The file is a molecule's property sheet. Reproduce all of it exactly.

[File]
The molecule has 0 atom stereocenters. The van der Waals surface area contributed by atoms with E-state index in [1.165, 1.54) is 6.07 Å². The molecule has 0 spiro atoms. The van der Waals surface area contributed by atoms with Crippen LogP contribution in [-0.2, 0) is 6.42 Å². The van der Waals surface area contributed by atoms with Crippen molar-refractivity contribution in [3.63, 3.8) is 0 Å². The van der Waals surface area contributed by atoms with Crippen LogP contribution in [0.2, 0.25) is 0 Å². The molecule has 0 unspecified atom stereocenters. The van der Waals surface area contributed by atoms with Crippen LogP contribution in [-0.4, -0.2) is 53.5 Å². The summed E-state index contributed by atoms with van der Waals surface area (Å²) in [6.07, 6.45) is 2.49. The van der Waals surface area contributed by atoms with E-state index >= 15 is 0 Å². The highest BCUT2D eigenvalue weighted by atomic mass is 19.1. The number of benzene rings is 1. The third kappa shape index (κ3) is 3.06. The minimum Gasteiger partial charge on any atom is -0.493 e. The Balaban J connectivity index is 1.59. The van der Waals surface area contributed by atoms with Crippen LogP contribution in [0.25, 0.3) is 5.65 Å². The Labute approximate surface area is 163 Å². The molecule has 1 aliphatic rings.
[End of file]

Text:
The molecule has 0 atom stereocenters. The van der Waals surface area contributed by atoms with E-state index in [1.165, 1.54) is 6.07 Å². The molecule has 0 spiro atoms. The van der Waals surface area contributed by atoms with Crippen LogP contribution in [-0.2, 0) is 6.42 Å². The van der Waals surface area contributed by atoms with Crippen molar-refractivity contribution in [3.63, 3.8) is 0 Å². The van der Waals surface area contributed by atoms with Crippen LogP contribution in [0.2, 0.25) is 0 Å². The molecule has 0 unspecified atom stereocenters. The van der Waals surface area contributed by atoms with Crippen LogP contribution in [-0.4, -0.2) is 53.5 Å². The summed E-state index contributed by atoms with van der Waals surface area (Å²) in [6.07, 6.45) is 2.49. The van der Waals surface area contributed by atoms with E-state index >= 15 is 0 Å². The highest BCUT2D eigenvalue weighted by atomic mass is 19.1. The number of benzene rings is 1. The third kappa shape index (κ3) is 3.06. The minimum Gasteiger partial charge on any atom is -0.493 e. The Balaban J connectivity index is 1.59. The van der Waals surface area contributed by atoms with Crippen LogP contribution in [0.25, 0.3) is 5.65 Å². The Labute approximate surface area is 163 Å². The molecule has 1 aliphatic rings.